As exclusion numbers soar and absence rates rocket, the risk of falling out of mainstream education is rising year on year for vulnerable young people. With mainstream classrooms failing to accommodate increasing numbers of pupils, this poses uncomfortable questions about how inclusive England’s schools really are.

Since the publication of the Timpson review in 2019, the exclusions landscape has deteriorated. The fall in exclusion rates as schools closed during lockdown only temporarily masked the long-term trend which spells worsening prospects for vulnerable pupils.

The impact is played out in national statistics. Last academic year, over a million days of education were lost to suspensions. The suspension rate has surged in the wake of the pandemic, reaching the highest level on record. Permanent exclusions mirror these trends, returning to their pre-pandemic highs, with no sign of abating.

Vulnerable pupils are markedly overrepresented in these statistics. Pupils with special educational needs, eligible for free school meals, or known to social services are leaving mainstream classrooms at significantly higher rates than their peers.

These two reports consider the pressures on schools and multi-academy trusts, arising from issues beyond the school gates and examine how these can act as barriers to inclusive learning.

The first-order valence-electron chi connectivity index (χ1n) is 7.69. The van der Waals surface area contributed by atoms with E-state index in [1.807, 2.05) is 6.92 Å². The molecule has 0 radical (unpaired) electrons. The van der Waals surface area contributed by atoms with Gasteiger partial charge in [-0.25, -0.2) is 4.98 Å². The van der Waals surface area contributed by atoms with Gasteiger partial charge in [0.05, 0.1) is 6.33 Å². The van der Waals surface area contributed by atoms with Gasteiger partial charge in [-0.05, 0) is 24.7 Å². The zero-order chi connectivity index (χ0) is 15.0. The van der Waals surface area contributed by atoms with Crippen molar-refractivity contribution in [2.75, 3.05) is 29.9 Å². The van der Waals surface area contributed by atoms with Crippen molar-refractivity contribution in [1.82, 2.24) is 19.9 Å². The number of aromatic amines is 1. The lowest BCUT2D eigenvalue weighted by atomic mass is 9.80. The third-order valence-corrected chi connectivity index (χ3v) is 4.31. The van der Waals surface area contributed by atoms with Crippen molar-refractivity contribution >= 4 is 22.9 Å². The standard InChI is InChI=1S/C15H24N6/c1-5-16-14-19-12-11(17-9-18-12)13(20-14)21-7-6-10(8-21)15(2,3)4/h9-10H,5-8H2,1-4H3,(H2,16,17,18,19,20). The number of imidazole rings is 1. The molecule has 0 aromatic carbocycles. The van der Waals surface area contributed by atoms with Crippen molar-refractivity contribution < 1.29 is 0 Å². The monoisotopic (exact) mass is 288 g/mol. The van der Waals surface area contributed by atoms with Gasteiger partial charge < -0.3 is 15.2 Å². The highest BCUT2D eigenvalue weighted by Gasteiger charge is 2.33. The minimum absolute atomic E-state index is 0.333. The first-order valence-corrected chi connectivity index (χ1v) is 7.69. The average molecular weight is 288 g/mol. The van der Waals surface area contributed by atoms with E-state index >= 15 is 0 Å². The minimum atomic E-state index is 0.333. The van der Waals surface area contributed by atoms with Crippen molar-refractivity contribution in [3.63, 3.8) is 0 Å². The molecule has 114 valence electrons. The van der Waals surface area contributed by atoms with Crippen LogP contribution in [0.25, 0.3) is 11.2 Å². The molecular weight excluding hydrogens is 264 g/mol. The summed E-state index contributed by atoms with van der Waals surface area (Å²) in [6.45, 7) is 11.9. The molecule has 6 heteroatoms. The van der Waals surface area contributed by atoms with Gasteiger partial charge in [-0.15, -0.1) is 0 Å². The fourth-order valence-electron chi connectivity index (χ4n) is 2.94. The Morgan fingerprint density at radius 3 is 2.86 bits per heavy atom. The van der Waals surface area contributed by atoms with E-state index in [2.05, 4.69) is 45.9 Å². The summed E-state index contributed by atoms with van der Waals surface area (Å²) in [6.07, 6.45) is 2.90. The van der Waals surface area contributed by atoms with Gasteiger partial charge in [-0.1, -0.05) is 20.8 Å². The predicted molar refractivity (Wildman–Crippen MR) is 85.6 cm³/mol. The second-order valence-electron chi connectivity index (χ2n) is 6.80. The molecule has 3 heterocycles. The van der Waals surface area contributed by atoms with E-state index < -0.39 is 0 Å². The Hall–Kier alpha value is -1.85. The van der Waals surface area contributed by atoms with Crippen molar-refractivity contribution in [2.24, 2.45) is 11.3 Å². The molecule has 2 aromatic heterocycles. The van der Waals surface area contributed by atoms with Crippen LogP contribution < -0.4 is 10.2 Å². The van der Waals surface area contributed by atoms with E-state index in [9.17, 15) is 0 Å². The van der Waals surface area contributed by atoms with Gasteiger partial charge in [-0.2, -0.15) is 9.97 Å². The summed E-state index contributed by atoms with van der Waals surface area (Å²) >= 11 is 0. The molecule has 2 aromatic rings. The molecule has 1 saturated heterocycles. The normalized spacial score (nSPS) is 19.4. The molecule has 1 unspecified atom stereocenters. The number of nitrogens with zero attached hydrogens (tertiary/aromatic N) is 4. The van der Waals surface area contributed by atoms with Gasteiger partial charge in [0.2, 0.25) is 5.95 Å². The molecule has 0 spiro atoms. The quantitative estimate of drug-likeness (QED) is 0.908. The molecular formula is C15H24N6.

Suspended Reality: Part 1 examines current exclusion trends and interrogates the effectiveness of the current school system through the lens of vulnerable pupils. At the heart of the issue, is an accountability system that inadvertently disincentivises inclusive schooling.

A striking illustration of this exclusionary practice is the annual spike in pupil referral unit enrolments in Year 11 which occurs shortly before January. Only the exam results of those pupils who are enrolled in a school at the January census date in Year 11 contribute to the performance data, and therefore league table standings, of that school.

Maintaining a sharp focus on academic performance is crucial for improving children’s life chances. However, this emphasis should not come at the expense of the most vulnerable pupil groups. The existing accountability framework needs recalibrating if it is to deliver positive outcomes for all pupils, including the most vulnerable.

Suspended Reality: Part 2 explores the drivers behind rising rates of school exclusion, focusing on multi-academy trusts, informed by extensive engagement with a broad range of education leaders across the sector. It considers the challenges faced by multi-academy trusts, many of which have sponsored ‘inadequate’ schools, inheriting very challenging environments in the process.

Both reports set out a vision for meaningful reform that will put inclusion at the heart of the education system, ensuring that every child is able to receive the support they need to thrive.

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